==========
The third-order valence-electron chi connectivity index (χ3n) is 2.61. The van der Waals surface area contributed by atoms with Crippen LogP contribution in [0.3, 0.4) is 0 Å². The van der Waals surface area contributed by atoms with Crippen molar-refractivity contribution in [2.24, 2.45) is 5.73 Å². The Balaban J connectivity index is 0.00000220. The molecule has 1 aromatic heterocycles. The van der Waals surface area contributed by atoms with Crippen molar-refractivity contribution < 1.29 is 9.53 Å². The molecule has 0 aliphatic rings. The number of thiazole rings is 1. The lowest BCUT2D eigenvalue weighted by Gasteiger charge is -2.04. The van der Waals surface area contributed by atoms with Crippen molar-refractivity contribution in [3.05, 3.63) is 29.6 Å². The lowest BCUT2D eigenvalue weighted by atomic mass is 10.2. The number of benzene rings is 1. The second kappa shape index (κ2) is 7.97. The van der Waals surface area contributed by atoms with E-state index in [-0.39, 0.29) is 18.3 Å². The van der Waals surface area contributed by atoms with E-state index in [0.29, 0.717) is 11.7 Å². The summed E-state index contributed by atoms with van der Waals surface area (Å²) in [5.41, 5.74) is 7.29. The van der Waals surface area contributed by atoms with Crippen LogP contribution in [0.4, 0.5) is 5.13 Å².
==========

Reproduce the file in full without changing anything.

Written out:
The third-order valence-electron chi connectivity index (χ3n) is 2.61. The van der Waals surface area contributed by atoms with Crippen LogP contribution in [0.3, 0.4) is 0 Å². The van der Waals surface area contributed by atoms with Crippen molar-refractivity contribution in [2.24, 2.45) is 5.73 Å². The Balaban J connectivity index is 0.00000220. The molecule has 1 aromatic heterocycles. The van der Waals surface area contributed by atoms with Crippen molar-refractivity contribution < 1.29 is 9.53 Å². The molecule has 0 aliphatic rings. The number of thiazole rings is 1. The lowest BCUT2D eigenvalue weighted by Gasteiger charge is -2.04. The van der Waals surface area contributed by atoms with Crippen molar-refractivity contribution in [3.05, 3.63) is 29.6 Å². The lowest BCUT2D eigenvalue weighted by atomic mass is 10.2. The number of benzene rings is 1. The second kappa shape index (κ2) is 7.97. The van der Waals surface area contributed by atoms with E-state index in [-0.39, 0.29) is 18.3 Å². The van der Waals surface area contributed by atoms with E-state index in [0.29, 0.717) is 11.7 Å². The summed E-state index contributed by atoms with van der Waals surface area (Å²) in [5.41, 5.74) is 7.29. The van der Waals surface area contributed by atoms with Crippen LogP contribution in [0.4, 0.5) is 5.13 Å².